The US dollar chalked up a mixed performance on the lack of top-tier data from the US. Total vehicle sales was weaker than expected while reports released earlier in the week signaled a slowdown in the consumer sector. ADP non-farm employment change and ISM non-manufacturing PMI are lined up today, but the FOMC statement could lead to stronger movement for the dollar. No actual policy changes are expected but a change in their bias could influence dollar trends.


The euro held on to its gains against the yen but caved to comdoll strength. Medium-tier reports were mostly in line with expectations, save for the region’s unemployment rate which was unchanged at 9.5% instead of improving to the 9.4% consensus. Spanish and German unemployment change figures are lined up today, along with the region’s flash GDP reading which could show a slightly faster pace of growth at 0.5%.


The pound was able to advance, thanks to stronger than expected UK manufacturing PMI. Analysts expected to see a fall from 54.2 to 54.0 but the actual reading surged to 57.3 to reflect a much stronger pace of industry growth. Construction PMI is due today and a dip from 52.2 to 52.1 is eyed, although this report doesn’t normally trigger a large reaction from the pound.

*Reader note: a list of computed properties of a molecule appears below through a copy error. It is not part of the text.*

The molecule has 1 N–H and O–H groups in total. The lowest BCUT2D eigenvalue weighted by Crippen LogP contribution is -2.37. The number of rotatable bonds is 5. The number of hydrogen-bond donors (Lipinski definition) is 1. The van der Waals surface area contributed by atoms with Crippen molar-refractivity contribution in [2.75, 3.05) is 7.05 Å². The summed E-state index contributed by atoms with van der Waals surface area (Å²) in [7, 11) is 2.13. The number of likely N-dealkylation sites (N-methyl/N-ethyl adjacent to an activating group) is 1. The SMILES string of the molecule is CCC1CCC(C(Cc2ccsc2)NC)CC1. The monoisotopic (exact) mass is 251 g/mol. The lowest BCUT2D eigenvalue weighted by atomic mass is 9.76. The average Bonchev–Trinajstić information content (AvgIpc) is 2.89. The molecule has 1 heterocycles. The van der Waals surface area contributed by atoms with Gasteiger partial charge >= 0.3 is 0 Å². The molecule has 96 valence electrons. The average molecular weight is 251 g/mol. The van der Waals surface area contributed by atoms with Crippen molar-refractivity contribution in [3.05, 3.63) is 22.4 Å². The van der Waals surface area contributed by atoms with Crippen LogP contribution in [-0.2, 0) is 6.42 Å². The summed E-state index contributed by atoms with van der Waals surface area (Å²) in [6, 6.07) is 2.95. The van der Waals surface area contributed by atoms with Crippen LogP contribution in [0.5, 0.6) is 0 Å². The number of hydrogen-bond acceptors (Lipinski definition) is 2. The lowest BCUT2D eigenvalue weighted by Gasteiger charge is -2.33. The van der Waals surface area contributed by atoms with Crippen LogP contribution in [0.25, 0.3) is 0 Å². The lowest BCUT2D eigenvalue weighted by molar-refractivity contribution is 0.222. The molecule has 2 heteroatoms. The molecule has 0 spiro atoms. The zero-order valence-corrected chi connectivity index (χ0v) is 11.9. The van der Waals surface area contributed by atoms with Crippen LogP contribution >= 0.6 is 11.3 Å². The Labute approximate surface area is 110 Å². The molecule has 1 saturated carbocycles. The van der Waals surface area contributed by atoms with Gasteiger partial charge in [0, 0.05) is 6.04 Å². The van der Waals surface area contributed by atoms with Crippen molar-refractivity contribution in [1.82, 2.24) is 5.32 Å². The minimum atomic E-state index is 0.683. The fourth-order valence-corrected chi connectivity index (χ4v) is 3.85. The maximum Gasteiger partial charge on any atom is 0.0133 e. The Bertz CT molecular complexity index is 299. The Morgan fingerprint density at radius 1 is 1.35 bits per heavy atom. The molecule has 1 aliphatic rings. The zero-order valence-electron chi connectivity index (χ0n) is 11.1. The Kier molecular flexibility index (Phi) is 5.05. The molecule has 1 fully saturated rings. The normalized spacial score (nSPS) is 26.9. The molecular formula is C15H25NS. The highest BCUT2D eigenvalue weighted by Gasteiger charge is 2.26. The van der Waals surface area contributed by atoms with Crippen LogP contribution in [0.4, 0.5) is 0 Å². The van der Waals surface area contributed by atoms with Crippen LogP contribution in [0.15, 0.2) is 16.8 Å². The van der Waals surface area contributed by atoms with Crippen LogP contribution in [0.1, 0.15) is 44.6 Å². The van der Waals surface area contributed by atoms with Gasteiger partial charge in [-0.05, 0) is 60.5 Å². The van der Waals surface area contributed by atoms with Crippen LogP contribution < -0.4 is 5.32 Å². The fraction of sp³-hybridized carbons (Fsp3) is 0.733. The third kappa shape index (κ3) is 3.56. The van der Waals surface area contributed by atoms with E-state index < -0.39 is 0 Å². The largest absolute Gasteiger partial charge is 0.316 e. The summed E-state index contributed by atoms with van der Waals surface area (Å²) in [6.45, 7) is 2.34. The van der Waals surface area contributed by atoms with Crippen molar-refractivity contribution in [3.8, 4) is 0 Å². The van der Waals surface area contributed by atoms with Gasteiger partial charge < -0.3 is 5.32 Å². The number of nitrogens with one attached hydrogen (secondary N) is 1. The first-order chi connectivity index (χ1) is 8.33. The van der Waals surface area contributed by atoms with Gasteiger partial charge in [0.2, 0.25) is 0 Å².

The franc gave up some ground when the Swiss manufacturing PMI turned out weaker than expected. The reading fell from 58.6 to 57.4 versus the estimated drop to 58.2 to reflect a slower pace of industry expansion. There are no reports due from Switzerland today so the franc could take its cue from euro zone reports or market sentiment.


The yen continued to slide lower against most of its peers on risk appetite. Japanese banks are closed for the holiday so liquidity is down. Yen pairs could react to changes in US bond yields following the release of leading jobs indicators, namely the ADP report and ISM non-manufacturing PMI, and the FOMC statement.

Commodity Currencies (AUD, NZD, CAD)

The Kiwi led the pack in terms of gains when the GDT auction and quarterly jobs report yielded strong results. Dairy prices rose 3.6% to mark its fourth consecutive gain while employment rose by 1.2% in Q1 versus the 0.8% consensus. Crude oil dipped below $47.50 per barrel on talks of ending the conflict in Libya and Saudi Arabia entertaining the idea of $45/barrel Brent crude oil.

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